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May 10, 2017

UMass engineering students lend a hand to the disabled

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(Matthew Harrison/Collegian)

Four University of Massachusetts engineering students found a way to lend a helping hand to individuals with disabilities eager to spend more time in the great outdoors.

Over the past year, senior mechanical engineering majors Matthew Jarrett, Adam Rhodes, Andrew LaPré and Sean Moore developed the River Portaging Gurney (RPG), a device that should allow disabled individuals to take part in kayaking and other outdoor activities previously considered out of reach. The team was the winner of the 2009 UMass Senior Capstone Design Competition, which took place last month.

The RPG is a gurney that folds up compactly enough to fit in the end of a kayak, but when unfolded can carry the weight of one person, allowing a disabled individual to navigate portions of kayak trips involving walking over rocks and shallow rapids.

“There is definitely a market for this device,” said Rhodes. “For people without the use of their legs, this will absolutely help them [get over difficult terrain].”

“Currently there is no device for white water kayaks that could fit inside and aid in the portaging of kayakers with physical disabilities,” said Jarrett. “Right now, this prevents the participation of such individuals in similar sports.”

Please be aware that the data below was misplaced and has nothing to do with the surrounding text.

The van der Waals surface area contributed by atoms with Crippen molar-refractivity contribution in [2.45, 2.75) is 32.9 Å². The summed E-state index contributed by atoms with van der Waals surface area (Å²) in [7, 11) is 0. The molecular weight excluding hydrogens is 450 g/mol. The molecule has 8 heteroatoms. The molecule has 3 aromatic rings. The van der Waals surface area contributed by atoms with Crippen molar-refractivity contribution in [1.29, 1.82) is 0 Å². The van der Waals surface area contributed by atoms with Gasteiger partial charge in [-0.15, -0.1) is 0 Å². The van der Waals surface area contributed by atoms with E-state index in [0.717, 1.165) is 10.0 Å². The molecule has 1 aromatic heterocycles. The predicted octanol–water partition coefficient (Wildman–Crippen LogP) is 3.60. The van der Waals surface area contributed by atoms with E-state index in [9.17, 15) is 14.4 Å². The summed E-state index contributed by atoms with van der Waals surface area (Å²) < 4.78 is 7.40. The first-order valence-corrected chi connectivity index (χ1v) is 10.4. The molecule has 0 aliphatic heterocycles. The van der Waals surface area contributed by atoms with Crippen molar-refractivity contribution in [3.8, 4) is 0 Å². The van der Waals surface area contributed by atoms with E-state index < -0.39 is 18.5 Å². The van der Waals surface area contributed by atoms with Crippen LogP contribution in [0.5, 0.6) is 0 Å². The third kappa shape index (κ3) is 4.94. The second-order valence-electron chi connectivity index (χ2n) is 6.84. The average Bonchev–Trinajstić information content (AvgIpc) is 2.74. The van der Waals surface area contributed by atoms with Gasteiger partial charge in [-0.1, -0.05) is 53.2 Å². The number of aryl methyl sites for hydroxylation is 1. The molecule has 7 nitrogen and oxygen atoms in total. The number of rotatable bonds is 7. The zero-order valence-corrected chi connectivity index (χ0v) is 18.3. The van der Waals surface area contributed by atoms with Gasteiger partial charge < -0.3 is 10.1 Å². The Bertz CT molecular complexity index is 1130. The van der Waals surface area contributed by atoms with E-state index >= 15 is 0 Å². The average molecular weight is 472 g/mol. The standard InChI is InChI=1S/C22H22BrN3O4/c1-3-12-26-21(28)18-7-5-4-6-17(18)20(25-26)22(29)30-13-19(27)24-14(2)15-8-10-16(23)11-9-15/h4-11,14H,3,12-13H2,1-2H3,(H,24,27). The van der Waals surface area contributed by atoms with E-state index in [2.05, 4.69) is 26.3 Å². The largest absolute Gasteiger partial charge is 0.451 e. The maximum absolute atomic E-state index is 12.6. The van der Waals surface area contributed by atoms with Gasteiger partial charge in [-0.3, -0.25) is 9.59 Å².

The team worked with Zoe Crowley, a disabled kayaker and senior at the university, along with the UMass Outing Club.

“I’m incredibly impressed,” said Crowley. “They have taken something that seemed like a pipe dream, and made it possible.”

The team also received a $225 investment from Northampton-based All Out Adventures Inc., which lists promoting “health, community, and independence for people with disabilities and their family and friends through outdoor recreation” as its mission statement, and has expressed great interest in the device’s potential.

Human factors came into play in the design of the RPG according to Moore. “This is a device that had to be used,” he said. “We had to make a few sacrifices to get it to [work].”

The engineers chose aluminum because it is lightweight, inexpensive and easily-machined compared to other metals. They also utilized fiberglass for its high tensile strength, as well as rot-resistant and comfortable Neoprene. The RPG is collapsible to 27 percent of its original length, allowing it to easily fit into a kayak or canoe.

“We met our goals,” said LaPré. “The RPG had to collapse, hold 200 pounds of body weight and weigh less than 10 pounds itself,” all while remaining cost-effective to produce. The team is now working on generating real-world testing, market analysis and designing larger harness sizes to accommodate a wide range of body types.

“The hardest part was getting it to fold up into such a small space,” continued LaPré. “The biggest plus is that it is going straight into use [at the UMass Outing Club], which was a lot of motivation for us.”

“I feel very accomplished,” said Jarrett, who noted that over 80 hours of machining went into constructing the prototype, which was ultimately donated to the Outing Club. “I think that our attention to detail created something that will have an impact.”

Nick Bush can be reached at nbush@student.umass.edu.

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